kalash

Hinduism Scientific Fact

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mango leaves

Why we tie mango leaves on threshold of the door?

Whenever there is a celebration in the house, you will see that mango leaves are sewn on a string and are tied on the threshold of the door. Not only main door, but all the doors are well tied with the same. This not only looks beautiful but auspicious too.

As per Indian traditions and Vedic injunctions, Mango leaves are considered to be very auspicious and hence, they are used in Kalash Sthapana and other important Puja procedures. It is also used to purify the place by sprinkling water by a bunch of 5 mango leaves.

The scientific reason behind putting mango leaves are:

  • Their wonderful property of warding off harmful bacteria and viruses away. Mango leaves have some aromatic compounds, which not only release wonderful aroma on being crushed or boiled in water but also, when hung in air.
  • Hanging them releases various compounds which kill the pathogens away and create a nice and clean atmosphere. This positive atmosphere creates a positive effect on the mind of the individual.
  • The green leaves like other plants release the useful oxygen and saves us from the harmful carbon dioxide.
  • The mango leaves have been known for their unique traits even during the ancient era in the Hindu scriptures.
  • Mango has been revered as the symbol of fertility. God of Love or Lord Kamdeva is also connected with mango leaves in the ancient tales.

Hindu New Year: Gudi Padwa and Ugadi

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Beginnings are an epitome of hopes, happiness and immense enthusiasm. The Hindu New Year or Gudi Padwa or also called as Ugadi is widely celebrated to inaugurate the Hindu year. This is the first day of the Indian month of Chaita according to the lunar calendar. This day also marks the beginning of new season and end of the Rabi crops. People from all around India perform special rituals on this day and welcome the New Year with immense joy.

Gudi Sthapna:

The preparations for this special day include proper cleansing of the house and decorating the home at its best. The family members install the Gudi at the entrance of their residence by taking a long stick, a sacred cloth which is mainly red or yellow in colour and a Kalash. After placing the kalash it is adorned with mango leaves and flowers. This ceremony is highly sacred and considered to bring happiness, prosperity and success for the family.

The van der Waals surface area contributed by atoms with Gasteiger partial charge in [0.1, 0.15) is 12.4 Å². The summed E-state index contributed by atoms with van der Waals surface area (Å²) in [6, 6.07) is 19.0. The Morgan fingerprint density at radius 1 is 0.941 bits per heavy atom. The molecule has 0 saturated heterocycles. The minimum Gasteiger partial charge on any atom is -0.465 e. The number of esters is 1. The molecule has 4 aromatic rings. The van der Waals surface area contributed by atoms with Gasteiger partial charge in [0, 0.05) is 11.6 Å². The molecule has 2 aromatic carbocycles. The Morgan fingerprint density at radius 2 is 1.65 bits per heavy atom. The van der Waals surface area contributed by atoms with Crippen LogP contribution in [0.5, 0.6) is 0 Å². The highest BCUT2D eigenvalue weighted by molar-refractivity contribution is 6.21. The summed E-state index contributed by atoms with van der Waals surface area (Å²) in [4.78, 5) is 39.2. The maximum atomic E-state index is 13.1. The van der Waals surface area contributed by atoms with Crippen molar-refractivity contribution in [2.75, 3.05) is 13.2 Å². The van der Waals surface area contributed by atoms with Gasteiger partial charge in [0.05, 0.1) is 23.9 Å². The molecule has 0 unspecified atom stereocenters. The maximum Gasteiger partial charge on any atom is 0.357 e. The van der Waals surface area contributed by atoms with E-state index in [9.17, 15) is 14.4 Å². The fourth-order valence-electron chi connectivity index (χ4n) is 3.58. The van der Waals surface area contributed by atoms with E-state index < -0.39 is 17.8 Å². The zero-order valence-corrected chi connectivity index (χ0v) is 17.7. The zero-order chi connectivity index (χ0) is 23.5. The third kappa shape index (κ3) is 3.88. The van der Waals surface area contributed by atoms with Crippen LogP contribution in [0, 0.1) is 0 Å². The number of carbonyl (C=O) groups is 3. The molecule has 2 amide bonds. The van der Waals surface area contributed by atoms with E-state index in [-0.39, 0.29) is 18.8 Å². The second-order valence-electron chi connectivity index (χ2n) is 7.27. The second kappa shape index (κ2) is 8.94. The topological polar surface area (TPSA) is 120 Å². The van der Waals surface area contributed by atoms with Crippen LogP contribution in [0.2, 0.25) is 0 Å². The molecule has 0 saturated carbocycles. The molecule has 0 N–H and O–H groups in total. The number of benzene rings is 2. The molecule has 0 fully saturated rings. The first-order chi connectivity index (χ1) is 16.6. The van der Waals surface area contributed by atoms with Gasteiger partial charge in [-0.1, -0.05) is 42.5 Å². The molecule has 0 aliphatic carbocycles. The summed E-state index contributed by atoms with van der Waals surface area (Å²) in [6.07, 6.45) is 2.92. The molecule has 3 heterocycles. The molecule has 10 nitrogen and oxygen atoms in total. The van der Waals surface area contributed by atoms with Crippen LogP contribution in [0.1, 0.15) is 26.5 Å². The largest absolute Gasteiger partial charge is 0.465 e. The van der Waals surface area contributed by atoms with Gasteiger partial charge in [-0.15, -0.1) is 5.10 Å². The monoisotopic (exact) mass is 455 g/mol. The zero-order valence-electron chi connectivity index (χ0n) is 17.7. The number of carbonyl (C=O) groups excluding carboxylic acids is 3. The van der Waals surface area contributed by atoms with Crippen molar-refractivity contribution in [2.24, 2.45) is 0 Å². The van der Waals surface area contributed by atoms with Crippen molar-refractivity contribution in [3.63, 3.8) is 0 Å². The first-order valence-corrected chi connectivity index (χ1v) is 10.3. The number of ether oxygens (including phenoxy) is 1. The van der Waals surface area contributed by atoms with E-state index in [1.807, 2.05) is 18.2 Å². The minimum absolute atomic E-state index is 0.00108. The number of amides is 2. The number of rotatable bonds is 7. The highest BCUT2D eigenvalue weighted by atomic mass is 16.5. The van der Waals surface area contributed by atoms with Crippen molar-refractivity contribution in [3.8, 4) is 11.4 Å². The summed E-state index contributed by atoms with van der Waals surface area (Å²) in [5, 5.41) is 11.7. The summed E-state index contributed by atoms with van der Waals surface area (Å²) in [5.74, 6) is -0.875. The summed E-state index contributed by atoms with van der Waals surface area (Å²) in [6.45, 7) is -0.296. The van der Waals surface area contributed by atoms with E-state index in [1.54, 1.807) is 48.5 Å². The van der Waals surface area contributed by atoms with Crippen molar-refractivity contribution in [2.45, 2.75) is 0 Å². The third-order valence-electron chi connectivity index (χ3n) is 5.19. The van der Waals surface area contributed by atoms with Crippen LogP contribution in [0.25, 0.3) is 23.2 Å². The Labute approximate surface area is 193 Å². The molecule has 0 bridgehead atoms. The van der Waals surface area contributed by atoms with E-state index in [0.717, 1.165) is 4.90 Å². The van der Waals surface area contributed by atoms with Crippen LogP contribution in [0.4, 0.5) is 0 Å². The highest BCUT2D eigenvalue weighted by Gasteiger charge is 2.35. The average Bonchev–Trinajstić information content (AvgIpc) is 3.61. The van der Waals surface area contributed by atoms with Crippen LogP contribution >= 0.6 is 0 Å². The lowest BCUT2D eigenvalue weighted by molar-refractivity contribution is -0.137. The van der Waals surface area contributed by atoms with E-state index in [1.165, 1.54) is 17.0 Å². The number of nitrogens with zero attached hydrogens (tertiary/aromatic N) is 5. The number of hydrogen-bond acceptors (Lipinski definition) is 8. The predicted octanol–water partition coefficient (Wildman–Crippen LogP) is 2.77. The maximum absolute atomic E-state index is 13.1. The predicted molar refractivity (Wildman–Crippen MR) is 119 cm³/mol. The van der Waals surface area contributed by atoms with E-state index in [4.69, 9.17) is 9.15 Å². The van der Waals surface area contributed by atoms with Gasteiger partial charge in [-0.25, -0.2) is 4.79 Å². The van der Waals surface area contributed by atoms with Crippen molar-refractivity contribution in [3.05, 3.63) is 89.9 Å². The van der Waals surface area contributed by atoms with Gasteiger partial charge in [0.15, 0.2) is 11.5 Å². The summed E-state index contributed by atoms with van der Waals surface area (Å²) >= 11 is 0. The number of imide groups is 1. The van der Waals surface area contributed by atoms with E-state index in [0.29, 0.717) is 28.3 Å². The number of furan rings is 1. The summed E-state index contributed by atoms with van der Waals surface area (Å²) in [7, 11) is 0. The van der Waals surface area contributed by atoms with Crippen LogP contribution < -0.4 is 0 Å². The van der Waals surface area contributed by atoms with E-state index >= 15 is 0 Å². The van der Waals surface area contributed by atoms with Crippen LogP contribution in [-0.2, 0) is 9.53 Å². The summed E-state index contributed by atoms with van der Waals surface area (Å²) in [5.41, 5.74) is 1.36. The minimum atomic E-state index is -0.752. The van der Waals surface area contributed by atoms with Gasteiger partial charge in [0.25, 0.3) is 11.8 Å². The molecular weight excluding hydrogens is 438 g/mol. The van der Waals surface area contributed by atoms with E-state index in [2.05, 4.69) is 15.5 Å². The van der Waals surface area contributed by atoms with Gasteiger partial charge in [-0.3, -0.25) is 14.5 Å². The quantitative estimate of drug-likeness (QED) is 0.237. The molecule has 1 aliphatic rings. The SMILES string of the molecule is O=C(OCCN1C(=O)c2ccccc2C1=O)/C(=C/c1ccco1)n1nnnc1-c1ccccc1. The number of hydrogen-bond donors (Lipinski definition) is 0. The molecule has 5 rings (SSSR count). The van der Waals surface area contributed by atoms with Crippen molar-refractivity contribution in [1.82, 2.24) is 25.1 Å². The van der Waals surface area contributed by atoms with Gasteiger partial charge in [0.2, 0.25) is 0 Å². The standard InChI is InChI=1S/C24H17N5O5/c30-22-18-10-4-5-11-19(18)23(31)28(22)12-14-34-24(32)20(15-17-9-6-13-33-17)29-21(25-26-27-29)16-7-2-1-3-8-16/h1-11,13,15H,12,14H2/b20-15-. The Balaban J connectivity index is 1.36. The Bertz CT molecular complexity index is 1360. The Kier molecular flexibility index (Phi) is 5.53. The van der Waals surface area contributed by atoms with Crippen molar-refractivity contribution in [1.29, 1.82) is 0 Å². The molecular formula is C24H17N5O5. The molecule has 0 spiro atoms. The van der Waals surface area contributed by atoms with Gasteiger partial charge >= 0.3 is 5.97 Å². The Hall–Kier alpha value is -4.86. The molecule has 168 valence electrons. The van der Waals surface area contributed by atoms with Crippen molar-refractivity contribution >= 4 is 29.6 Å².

Special significance:

The festival is celebrated in honour of Maratha Shivaji Maharaj, a great king who had a kingdom that spread across the entire part of western India. This is the reason people worship the Gudi which is a cloth which flies like a flag that is usually a sign of victory in an army.

This day also represents love and devotion between the wife and husband. On this day newly married daughters with their husbands are invited for special meals and resents. Thus this is the festival where families and relatives get together to celebrate the joy. Special delicacies are also prepared like Shrikhand and Poori or Puran Poli in Maharashtra and a mixture of six tastes called Ugadi Pachhadi or Bevu Bella in South India.

This year Gudi Padwa is on 8th April 2016 and we wish that it brings new ray of hope in everyone’s life.

Navratri Puja Vidhi at Home

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shubhpuja.comThe Goddess of Shakti- Ma Durga is worshipped during the sacred nine days for receiving pious blessings. The devotees seek for love, peace, happiness, kindness and all the natural qualities of the soul, which are hidden under the glitters of material world. Goddess Durga bestows her devotees with the strength to revive back the original traits and protect them against the negativity.